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Men’s tennis sweeps Creighton in first match of spring

BY BEN ROSS | JANUARY 31, 2011 7:10 AM

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Fans gathered at the Hawkeye Tennis & Recreation Complex on Sunday to cheer for the men’s tennis team in its season-opener against Creighton. They didn’t know what to expect from a young team that contains only two seniors and a handful of players who have never competed in singles before.

What they got was a sensational performance from all players, who won in a fashion that head coach Steve Houghton likes to call “high-percentage tennis.”

“I was pleased that we won all our matches,” he said. “I get to see these players every day in practice, but today, I got to see their reactions in games. I was pleased with a win, especially an opening-day win.”

Houghton was happy with the way all of his players competed in the 7-0 victory, and he was especially impressed with the play of sophomore Garret Dunn. Listed at 6-8, the Tempe, Ariz., native looks as if he should be playing center on hardwood, not dominating singles and doubles play on a tennis court. Even though this was his first singles match at Iowa, he was able to play at a high level and looked like a confident senior.

Perhaps the most impressive part of Dunn’s play was his serve, which helped him cruise to a 6-1, 6-4 victory over Creighton’s Gabe Nagy.

“Being tall has its pluses and minuses,” the sophomore said. “It helps with my serve, but my speed and footwork need improvement. My serve is something I can fall back on. I have lived off it a lot.”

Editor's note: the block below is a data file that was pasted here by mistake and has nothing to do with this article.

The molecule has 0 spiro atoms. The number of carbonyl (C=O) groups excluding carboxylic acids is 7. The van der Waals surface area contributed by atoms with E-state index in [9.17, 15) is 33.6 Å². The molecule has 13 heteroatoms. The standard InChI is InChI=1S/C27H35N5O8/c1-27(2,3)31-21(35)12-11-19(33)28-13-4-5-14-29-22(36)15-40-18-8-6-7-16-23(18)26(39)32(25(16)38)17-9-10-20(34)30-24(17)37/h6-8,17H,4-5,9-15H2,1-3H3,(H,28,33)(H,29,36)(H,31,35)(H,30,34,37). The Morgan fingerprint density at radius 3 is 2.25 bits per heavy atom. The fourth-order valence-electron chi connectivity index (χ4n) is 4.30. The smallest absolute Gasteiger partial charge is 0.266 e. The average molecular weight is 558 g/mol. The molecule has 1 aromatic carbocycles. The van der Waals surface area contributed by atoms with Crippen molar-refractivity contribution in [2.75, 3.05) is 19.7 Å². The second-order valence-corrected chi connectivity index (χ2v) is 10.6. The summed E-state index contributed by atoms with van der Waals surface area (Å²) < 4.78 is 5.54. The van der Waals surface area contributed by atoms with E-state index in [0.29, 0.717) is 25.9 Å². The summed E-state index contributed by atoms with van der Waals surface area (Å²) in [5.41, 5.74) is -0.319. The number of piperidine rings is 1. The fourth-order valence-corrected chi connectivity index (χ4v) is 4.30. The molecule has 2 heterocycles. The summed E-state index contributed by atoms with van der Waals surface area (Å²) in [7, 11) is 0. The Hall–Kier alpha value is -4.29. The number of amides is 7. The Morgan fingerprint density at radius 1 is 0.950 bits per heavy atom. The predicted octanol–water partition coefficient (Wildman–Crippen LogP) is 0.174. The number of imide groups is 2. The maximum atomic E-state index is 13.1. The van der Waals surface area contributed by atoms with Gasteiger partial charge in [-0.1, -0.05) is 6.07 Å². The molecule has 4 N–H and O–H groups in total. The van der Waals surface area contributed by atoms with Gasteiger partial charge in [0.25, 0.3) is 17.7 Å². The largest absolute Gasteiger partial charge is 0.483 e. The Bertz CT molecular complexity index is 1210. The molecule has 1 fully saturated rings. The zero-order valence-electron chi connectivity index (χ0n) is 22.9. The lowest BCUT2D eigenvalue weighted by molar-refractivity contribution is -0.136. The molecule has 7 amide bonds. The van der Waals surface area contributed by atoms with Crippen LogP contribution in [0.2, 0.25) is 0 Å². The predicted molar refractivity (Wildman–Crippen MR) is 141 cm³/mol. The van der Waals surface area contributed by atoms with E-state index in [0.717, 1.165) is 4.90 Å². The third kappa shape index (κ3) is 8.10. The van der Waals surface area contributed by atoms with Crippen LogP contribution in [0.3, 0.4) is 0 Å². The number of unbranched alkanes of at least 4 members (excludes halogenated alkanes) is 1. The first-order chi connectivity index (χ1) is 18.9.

Dunn looked dangerous in doubles as well. He and partner senior Nikita Zotov cruised to a 8-1 win in their match.

Another player who has impressed fans since last season is junior Marc Bruche. Bruche, who hails from Hölsbrunn, Germany, played in the No. 1 singles spot on Sunday and beat Billy Paluch in straight sets (7-5, 6-3). The junior sees a lot of improvement in his game since last season, and he credits his increased maturity and comfort.

“I was expecting to win for the first time,” he said. “I felt more comfortable. I had a hard time in the first set; my opponent made me play a lot of balls I didn’t need to. I have a long way to go.”

Bruche certainly looked as if he was more comfortable than his opponent, who voiced displeasure in his game with a series of grunts and four-letter words that aren’t fit for print. But that didn’t faze the junior.

“He wasn’t winning the long rallies, he was frustrated,” Bruche said. “I honestly don’t think about it.”

Bruche also cited his success to assistant coach Steve Nash, who provided him words of confidence in-between sets.

“[Nash] reminds me of the stuff we do in practice,” Bruche said. “It helped me because he reminded me of my strengths, and that gave me confidence.”

Houghton isn’t too worried about such a large win affecting the Hawkeyes’ attitude.

“They know how our schedule works,” he said. “Our guys see this match for what it is, no overconfidence.”


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